Japan’s Grand Strategic Shift: From the Yoshida Doctrine to an Abe Doctrine?

Japan's Grand Strategic Shift
From the Yoshida Doctrine to an Abe Doctrine?

by Christopher W. Hughes
November 15, 2017

This chapter argues that Japan’s grand strategy—responding to evolving security pressures and material constraints—is exploring a shift from the old certainties of the Yoshida doctrine to an Abe doctrine characterized by a new level of military commitment and stronger integration of the U.S.-Japan alliance.


Executive Summary


For most of the postwar period, Japan has opted for the Yoshida doctrine’s minimalist defense posture and dependence on the U.S. as the best fit for navigating an uncertain regional security environment. Other debated options of neutralism, autonomy, and multilateralism have largely been rejected as lacking feasibility. Consequently, in the post–Cold War era, the Yoshida doctrine has been adapted to meet unfolding strategic needs while still delimiting defense commitments. However, the rise of China and uncertainties over U.S. power and commitment have forced Japanese policymakers to reconsider their grand strategy. The emerging Abe doctrine now commits Japan to move beyond minimalism in its national defense posture and to cease much of the hedging around the U.S.-Japan alliance. But the transition to the Abe doctrine is not yet complete given residual domestic antimilitarism and potential strains to the U.S.-Japan alliance.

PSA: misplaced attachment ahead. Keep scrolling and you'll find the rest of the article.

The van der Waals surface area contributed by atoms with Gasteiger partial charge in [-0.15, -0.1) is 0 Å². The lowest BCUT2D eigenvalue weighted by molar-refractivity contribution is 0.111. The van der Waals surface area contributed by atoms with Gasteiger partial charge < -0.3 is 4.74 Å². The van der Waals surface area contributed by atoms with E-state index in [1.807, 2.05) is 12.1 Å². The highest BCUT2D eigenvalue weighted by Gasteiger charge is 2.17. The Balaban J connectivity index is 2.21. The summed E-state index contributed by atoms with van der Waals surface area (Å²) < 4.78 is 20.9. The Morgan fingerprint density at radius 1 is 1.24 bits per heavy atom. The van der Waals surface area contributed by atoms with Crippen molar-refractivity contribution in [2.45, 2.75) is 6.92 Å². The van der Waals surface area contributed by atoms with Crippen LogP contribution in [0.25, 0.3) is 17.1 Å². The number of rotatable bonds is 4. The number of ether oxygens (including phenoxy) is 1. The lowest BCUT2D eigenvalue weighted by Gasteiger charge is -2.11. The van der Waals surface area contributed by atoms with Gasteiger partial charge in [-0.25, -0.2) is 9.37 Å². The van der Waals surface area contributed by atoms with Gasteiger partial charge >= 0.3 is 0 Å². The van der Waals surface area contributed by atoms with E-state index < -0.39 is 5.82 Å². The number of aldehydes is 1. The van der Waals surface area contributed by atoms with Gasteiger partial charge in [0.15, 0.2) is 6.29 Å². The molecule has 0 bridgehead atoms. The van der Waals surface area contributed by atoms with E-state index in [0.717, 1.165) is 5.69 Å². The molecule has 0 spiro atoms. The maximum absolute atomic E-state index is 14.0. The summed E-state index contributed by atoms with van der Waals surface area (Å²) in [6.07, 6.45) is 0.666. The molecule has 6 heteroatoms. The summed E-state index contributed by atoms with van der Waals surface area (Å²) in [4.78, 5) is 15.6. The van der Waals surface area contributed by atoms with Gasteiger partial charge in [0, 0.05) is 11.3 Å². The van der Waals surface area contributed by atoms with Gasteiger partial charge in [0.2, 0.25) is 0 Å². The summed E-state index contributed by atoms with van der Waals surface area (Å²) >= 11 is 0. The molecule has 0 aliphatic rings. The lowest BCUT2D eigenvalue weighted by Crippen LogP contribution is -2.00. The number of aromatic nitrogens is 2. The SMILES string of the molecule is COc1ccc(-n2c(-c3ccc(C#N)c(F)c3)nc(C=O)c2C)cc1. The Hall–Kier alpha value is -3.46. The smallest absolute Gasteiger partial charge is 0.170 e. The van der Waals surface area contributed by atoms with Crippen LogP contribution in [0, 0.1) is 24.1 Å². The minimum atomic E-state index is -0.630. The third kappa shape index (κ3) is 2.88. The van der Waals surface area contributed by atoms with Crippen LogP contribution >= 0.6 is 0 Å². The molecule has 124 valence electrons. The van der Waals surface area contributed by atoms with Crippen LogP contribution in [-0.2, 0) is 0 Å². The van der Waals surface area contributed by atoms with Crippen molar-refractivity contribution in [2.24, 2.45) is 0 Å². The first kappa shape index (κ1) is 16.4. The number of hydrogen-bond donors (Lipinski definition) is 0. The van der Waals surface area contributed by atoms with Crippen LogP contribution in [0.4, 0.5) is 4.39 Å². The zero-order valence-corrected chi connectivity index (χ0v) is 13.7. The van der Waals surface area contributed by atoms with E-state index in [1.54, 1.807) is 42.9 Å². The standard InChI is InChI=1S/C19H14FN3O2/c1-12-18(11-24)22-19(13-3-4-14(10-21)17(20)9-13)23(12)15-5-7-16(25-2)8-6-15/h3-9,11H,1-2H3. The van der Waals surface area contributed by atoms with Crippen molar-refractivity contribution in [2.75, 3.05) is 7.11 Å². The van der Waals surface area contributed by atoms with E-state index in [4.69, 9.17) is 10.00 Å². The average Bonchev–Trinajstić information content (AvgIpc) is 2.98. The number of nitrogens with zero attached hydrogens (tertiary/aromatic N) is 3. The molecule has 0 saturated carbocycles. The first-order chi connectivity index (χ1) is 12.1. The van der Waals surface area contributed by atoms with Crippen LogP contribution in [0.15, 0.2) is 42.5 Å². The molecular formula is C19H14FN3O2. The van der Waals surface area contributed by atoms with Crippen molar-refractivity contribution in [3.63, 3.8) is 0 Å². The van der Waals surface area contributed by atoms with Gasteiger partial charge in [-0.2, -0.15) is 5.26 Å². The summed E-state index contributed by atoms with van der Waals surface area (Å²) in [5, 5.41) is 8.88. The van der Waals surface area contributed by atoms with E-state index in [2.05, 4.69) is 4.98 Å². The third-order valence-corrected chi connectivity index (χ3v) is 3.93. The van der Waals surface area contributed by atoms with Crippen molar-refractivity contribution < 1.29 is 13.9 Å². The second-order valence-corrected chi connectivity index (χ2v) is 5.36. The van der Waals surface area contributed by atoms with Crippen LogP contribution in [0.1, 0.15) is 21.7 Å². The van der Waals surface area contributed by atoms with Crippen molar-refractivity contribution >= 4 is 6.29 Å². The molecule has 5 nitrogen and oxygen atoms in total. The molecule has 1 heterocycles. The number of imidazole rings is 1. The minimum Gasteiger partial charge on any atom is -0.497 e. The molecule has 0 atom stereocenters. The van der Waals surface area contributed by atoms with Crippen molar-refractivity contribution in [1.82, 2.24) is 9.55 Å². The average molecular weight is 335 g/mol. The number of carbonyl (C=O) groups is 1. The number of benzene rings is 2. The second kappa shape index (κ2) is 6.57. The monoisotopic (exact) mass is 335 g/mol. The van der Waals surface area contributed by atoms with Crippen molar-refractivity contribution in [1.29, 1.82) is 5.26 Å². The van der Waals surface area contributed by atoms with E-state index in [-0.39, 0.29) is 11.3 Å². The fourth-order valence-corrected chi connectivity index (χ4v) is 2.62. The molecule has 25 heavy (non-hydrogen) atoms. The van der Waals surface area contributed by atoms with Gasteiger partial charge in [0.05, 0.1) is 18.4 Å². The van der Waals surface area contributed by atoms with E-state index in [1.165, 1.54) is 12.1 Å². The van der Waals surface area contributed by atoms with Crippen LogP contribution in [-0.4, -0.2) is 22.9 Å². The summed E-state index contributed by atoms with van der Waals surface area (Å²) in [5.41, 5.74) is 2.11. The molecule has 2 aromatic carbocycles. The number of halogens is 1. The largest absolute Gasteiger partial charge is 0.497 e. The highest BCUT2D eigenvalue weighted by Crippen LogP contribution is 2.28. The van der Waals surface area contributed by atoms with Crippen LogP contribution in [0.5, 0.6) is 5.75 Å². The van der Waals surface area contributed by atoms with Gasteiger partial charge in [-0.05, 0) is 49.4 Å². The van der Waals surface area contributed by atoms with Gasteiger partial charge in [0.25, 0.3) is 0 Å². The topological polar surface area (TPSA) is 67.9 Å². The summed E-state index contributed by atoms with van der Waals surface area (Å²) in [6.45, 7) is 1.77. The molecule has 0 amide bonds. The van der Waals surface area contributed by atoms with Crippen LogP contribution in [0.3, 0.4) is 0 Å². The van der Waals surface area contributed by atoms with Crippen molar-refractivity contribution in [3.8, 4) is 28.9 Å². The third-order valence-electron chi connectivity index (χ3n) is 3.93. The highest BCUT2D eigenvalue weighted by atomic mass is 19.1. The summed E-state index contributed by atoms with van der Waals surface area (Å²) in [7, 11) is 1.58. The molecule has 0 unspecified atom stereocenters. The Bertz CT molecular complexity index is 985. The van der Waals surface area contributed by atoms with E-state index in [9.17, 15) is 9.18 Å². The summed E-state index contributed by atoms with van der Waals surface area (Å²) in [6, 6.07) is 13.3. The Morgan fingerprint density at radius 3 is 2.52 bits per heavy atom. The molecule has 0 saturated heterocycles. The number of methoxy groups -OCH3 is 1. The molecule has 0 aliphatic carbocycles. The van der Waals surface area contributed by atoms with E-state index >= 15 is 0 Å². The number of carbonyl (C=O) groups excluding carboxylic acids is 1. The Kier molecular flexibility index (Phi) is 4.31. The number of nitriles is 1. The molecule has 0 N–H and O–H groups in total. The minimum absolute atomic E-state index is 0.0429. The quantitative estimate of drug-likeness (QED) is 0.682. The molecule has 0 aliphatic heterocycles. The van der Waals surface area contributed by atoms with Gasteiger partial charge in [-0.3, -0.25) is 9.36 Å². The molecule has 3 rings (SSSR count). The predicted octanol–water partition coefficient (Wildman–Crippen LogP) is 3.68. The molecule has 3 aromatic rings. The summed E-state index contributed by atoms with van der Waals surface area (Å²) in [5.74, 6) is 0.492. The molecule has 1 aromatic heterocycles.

• Japan is intent on shifting its grand strategy and fulfilling a greater commitment to the U.S.-Japan alliance. This presents opportunities for the U.S., with Japanese support, to strengthen its own strategic position in the region vis-à-vis rising challenges.
  • The Trump administration may find Japan a responsive partner in its quest for greater burden-sharing among East Asian allies and should continue close U.S. engagement on strategic priorities.
  • To avoid tilting the Abe doctrine toward traditions of autonomy, the U.S. needs to manage the alliance carefully, especially given Japan’s recent concerns about abandonment and resurgent concerns about entrapment.

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